The story is told in the alternating voices of Henry and Celia. Is one of them an unreliable narrator? Are both of them? This is a quick read, but completely engrossing. I was gripping the book so hard I left indentations. When I reached the end, nearly everything Henry and Celia said now appeared in a different light.

I've read all but one of Olen Steinhauer's many espionage novels, and I'm a big fan. In this case, I was impressed that he went in a different direction with his plotting and that it was a success. In the book, he says he wrote the story in a very short time, inspired by having seen The Song of Lunch, a televised adaptation of Christopher Reid's poem, which stars Alan Rickman and Emma Thompson as former lovers who meet for lunch in a London restaurant, 15 years after the end of their affair. If you saw that production, you might be particularly interested in reading All the Old Knives.

Do you remember that old line, "If you can remember the '60s, you weren't really there"? I was in high school during the Summer of Love and in college during the ferment of the early to mid-'70s, and I thought I remembered those times. But now I'm reading an advance review copy of Bryan Burrough's Days of Rage: America's Radical Underground, the FBI, and the Forgotten Age of Revolutionary Violence (Penguin Press, April 7), and I'm seeing I was wrong, in a big way.

Sure, I remember when the Weather Underground accidentally blew up one of their members' family's townhouse in Manhattan; the Kent State shootings; the massive bombing of the University of Wisconsin building; Patty Heart's kidnapping, apparent conversion to a cadre in the Symbionese Liberation Army, the live televised shootout and inferno of the SLA hideout in Los Angeles and Patty going on the run for over a year until her eventual capture in San Francisco. I remember that the national news every night during that period seemed like a nonstop cycle of updates about the Vietnam War, the Civil Rights movement and the student protest movement. But I either never knew or plain forgot about just how much shooting, bombing, kidnapping and other violent actions were associated with the various self-styled revolutionary groups.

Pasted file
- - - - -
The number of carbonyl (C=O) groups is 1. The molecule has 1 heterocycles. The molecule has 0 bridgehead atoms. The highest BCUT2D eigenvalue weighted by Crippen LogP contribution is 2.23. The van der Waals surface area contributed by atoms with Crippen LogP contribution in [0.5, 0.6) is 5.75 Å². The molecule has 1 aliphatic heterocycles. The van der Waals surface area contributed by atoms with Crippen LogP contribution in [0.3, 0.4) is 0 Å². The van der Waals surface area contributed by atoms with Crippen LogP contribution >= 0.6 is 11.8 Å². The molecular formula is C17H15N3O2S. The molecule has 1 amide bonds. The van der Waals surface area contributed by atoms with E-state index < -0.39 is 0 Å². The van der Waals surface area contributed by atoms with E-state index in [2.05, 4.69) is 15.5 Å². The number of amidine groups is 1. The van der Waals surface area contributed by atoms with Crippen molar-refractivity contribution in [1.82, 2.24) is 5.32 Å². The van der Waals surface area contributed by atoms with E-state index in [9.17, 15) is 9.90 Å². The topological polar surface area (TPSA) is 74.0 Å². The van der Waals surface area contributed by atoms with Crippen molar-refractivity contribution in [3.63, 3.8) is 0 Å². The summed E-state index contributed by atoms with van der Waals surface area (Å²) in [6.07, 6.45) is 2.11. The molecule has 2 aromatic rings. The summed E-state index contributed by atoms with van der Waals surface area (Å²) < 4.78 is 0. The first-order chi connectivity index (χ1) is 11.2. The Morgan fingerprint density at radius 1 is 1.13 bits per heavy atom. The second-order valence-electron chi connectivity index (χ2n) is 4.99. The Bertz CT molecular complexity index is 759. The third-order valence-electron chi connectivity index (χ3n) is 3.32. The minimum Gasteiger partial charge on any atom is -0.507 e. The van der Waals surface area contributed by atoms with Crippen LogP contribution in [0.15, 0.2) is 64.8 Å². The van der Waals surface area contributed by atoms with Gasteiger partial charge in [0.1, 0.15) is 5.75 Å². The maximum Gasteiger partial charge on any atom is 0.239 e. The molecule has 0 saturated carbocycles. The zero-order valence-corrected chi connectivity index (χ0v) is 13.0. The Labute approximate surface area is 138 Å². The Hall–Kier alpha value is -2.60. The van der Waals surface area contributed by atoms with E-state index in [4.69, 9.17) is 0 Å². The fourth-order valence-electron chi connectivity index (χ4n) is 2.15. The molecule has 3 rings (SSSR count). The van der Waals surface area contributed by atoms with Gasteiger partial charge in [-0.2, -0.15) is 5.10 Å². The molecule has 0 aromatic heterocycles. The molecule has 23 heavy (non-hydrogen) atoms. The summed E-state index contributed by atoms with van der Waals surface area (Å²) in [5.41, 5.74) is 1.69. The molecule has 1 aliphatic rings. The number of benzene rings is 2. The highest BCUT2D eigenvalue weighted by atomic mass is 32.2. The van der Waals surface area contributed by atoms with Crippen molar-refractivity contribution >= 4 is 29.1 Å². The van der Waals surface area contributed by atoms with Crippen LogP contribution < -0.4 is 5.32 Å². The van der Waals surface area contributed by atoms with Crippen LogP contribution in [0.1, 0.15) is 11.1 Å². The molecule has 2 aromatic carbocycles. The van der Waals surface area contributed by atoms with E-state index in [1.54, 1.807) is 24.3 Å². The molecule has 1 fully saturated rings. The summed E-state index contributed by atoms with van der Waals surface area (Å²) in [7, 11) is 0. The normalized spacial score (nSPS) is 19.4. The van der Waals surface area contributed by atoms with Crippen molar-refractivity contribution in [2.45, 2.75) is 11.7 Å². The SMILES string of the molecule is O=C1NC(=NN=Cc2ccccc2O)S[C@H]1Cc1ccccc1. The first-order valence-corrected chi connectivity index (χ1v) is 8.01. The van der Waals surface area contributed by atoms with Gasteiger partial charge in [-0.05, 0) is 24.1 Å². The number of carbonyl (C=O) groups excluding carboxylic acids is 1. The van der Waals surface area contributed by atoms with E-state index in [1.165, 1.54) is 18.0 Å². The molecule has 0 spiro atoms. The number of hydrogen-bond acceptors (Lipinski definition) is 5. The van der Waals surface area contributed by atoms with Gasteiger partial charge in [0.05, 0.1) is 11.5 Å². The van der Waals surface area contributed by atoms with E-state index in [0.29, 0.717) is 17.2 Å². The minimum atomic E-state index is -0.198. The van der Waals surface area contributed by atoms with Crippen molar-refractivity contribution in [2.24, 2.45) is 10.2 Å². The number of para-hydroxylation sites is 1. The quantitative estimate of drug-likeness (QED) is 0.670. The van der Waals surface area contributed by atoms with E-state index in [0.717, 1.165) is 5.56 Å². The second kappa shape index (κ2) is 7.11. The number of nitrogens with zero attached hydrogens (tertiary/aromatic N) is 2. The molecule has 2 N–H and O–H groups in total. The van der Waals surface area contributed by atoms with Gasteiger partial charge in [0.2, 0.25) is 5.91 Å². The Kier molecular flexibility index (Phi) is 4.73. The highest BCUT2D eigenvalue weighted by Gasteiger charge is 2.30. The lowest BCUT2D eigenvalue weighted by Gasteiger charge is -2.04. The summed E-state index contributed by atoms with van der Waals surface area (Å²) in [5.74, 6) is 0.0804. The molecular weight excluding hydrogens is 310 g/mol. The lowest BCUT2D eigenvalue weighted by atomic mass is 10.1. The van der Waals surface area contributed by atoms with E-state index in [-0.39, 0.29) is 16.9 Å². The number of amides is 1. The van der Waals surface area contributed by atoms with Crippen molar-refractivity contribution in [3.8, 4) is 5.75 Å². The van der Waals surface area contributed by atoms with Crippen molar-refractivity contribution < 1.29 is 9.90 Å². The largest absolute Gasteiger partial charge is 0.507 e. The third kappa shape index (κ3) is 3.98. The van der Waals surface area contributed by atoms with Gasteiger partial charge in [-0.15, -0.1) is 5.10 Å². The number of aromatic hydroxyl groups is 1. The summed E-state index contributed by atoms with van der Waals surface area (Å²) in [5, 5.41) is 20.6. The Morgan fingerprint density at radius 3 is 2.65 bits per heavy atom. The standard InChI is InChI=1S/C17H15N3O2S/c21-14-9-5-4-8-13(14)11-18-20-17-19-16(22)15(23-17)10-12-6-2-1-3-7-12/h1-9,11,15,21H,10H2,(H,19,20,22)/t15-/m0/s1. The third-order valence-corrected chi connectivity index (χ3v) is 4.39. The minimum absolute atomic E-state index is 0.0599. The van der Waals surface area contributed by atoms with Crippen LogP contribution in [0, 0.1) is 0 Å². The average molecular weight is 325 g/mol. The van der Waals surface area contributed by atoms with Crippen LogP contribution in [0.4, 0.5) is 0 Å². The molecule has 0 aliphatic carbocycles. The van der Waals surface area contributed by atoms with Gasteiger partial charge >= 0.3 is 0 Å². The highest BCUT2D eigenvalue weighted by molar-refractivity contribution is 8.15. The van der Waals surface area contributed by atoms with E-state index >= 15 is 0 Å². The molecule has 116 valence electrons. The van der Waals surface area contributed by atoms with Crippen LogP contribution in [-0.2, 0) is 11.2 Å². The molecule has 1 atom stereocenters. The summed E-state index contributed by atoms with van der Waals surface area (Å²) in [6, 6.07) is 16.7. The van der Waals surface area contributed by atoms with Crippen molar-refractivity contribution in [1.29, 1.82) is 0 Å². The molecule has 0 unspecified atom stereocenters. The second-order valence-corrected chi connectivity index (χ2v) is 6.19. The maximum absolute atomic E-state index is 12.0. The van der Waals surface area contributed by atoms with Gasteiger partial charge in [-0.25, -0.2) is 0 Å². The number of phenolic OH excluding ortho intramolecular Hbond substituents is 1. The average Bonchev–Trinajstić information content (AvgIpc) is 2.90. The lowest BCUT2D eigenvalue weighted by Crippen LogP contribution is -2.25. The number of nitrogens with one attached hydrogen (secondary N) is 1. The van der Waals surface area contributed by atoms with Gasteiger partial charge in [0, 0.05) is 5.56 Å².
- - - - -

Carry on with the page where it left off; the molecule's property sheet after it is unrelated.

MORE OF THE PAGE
Here's a bit of trivia: Dustin Hoffman lived next door to the townhouse in
Greenwich Village that the Weather Underground accidentally blew up
Burrough writes that in 1970, 330 bombs were set off by our own citizens. Usually, the bombers timed the devices to explode after hours and phoned in warnings, so it was rare to have fatalities or even injuries. Still, we're talking about bombs going off and causing serious damage in buildings like the New York Police Department's headquarters, major Manhattan banks, the National Guard building in Washington, DC, the Marin County (CA) courthouse, the Presidio Army base in San Francisco, even the US Capitol and the Pentagon, and many more important sites. Just imagine if that happened today!

I'm finding this a fascinating read, and it will have me reflecting for a long time about those times, where we are today, and what accounts for the differences in who now engages in violent political action and how we respond.

I've written here so many times about Philip Kerr's Bernie Gunther series. As soon as I finish one book, I start looking out for the next one. As far as I'm concerned, he can't write them fast enough. I won't have long to wait for his new one, The Lady From Zagreb (G. P. Putnam's Sons, April 7). This is the 10th book in the series, but if you're a regular reader, you know Kerr has jumped around a lot in time. The good news is that means reading the series in order isn't all that critical.